• 1 Hide
    jdw_swb , September 28, 2011 9:35 AM
    I see the 2500K is still the champion for gaming......awesome chip.
  • -3 Hide
    Anonymous , September 28, 2011 9:37 AM
    Only loosely related to the article but Walmart sells processors now? And I have no idea what you're using to get prices Toms but on Amazon.com AND Newegg.com you can get a i7-2600k for $314.95 which is cheaper than that little price thing at the bottom. Even clicking "See More Deals" shows them as cheaper...

    Quote:
    Best prices for tested products

    Athlon II X3 450 Triple Core Processor
    Walmart.com $96.88
    See More Deals


    Core i3-2100 Dual Core Processor (3.10GHz, 3MB L3 Cache, Socket LGA1155)
    Walmart.com $124.00
    See More Deals


    Core i5-2400 Quad Core Processor (3.1GHz, 6MB L3 Cache, 4x1MB, Socket H2 LGA1155)
    Walmart.com $193.00
    See More Deals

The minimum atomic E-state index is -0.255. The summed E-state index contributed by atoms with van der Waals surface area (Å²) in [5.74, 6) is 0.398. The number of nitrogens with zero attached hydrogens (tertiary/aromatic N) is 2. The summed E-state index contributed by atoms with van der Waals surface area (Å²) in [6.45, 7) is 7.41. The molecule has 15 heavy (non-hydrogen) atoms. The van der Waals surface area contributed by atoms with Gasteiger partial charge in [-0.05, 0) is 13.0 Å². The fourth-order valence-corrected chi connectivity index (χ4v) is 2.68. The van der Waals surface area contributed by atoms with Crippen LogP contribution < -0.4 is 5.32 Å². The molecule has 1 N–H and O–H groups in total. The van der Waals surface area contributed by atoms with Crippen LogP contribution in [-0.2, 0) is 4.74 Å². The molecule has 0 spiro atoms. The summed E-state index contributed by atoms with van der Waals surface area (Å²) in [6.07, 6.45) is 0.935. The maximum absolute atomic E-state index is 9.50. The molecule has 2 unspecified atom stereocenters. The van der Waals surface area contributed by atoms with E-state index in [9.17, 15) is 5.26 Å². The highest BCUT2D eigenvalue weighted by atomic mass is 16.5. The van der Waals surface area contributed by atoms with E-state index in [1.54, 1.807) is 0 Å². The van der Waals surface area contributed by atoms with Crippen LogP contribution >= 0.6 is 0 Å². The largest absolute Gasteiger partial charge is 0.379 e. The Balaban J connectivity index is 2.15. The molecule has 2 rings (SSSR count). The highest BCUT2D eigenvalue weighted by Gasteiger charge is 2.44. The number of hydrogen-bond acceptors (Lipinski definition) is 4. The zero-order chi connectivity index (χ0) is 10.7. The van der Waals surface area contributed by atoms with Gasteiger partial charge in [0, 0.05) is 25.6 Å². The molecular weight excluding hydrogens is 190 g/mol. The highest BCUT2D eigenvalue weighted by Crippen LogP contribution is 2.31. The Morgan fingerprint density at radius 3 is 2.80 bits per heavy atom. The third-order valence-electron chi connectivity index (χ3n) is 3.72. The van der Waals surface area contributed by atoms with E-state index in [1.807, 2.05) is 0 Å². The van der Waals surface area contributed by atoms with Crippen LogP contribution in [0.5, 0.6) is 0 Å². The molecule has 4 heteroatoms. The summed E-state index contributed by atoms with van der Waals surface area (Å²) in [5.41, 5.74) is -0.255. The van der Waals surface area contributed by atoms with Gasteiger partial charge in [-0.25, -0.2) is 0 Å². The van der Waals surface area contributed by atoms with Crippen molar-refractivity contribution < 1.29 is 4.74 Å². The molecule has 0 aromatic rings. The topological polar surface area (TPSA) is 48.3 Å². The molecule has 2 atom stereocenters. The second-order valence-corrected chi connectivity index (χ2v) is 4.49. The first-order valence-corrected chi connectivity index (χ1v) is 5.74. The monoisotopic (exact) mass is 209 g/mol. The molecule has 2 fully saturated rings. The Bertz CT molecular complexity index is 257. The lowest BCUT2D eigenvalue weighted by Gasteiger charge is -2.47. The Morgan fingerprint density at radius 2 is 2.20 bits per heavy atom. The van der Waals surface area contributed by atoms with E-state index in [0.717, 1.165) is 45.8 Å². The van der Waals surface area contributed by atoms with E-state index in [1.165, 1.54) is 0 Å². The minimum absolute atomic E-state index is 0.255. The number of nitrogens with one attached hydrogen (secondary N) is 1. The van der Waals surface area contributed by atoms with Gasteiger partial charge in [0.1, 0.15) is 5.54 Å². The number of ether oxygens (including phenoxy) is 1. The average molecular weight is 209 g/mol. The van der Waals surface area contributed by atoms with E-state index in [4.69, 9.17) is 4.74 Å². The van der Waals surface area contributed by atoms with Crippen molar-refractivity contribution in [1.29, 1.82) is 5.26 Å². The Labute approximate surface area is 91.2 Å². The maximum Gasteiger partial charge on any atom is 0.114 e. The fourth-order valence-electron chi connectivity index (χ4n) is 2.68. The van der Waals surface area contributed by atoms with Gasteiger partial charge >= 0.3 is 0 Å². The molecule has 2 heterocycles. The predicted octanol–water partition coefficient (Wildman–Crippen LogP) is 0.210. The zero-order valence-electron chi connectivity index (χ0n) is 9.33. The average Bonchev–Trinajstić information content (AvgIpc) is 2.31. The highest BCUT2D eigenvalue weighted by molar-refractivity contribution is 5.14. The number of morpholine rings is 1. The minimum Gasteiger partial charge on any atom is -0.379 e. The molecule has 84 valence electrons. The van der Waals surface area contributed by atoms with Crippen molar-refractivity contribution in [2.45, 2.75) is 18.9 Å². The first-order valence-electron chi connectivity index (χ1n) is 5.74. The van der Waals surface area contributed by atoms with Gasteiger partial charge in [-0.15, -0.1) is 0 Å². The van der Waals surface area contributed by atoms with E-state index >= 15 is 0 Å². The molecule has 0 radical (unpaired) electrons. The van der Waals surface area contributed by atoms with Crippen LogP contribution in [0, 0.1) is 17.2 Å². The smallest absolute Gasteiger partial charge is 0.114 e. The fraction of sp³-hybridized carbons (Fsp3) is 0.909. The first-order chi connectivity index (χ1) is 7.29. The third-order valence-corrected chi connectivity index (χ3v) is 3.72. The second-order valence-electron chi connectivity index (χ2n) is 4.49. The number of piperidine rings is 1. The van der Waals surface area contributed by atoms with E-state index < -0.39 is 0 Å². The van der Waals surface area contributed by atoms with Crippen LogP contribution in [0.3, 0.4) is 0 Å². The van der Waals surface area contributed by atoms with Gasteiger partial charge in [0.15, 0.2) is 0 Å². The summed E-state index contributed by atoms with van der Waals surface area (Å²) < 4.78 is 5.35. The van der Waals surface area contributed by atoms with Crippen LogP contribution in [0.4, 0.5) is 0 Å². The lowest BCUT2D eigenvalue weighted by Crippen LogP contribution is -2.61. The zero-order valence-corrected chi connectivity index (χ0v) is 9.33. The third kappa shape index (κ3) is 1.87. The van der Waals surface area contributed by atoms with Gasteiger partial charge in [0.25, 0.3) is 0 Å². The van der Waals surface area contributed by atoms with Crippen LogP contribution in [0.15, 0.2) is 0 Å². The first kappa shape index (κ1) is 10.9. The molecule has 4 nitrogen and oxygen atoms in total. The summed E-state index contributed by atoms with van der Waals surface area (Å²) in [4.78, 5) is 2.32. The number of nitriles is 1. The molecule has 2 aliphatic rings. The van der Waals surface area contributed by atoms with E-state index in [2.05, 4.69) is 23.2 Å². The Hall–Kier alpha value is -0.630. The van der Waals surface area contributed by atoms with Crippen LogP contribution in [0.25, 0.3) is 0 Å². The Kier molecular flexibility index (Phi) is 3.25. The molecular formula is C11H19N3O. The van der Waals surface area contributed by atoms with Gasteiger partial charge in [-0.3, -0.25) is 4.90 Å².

Core i5 i5-760 2.80 GHz Processor - Quad-core (1 MB L2 - 8 MB L3 - Socket H LGA-1156 - Box)
    Walmart.com $218.00
    See More Deals


    Core i7-2600K Quad Core Processor (3.4 GHz, 8 MB L3 Cache, 4x256 MB L2 Cache, Socket H2 LGA1155)
    Walmart.com $328.00
    See More Deals
  • 0 Hide
    Flying-Q , September 28, 2011 9:47 AM
    After reading all of the previous updates and seeing how the price breaks have fluctuated over the years, I'm at a loss how Tom's defines and justifies the breaks.

    Don W. please could you add a section to the next "Best Gaming ...." to explain the reasoning behind the chosen pricing breaks. Alternatively, could you make it a seperate article and have a link to it near the top of each "Best..."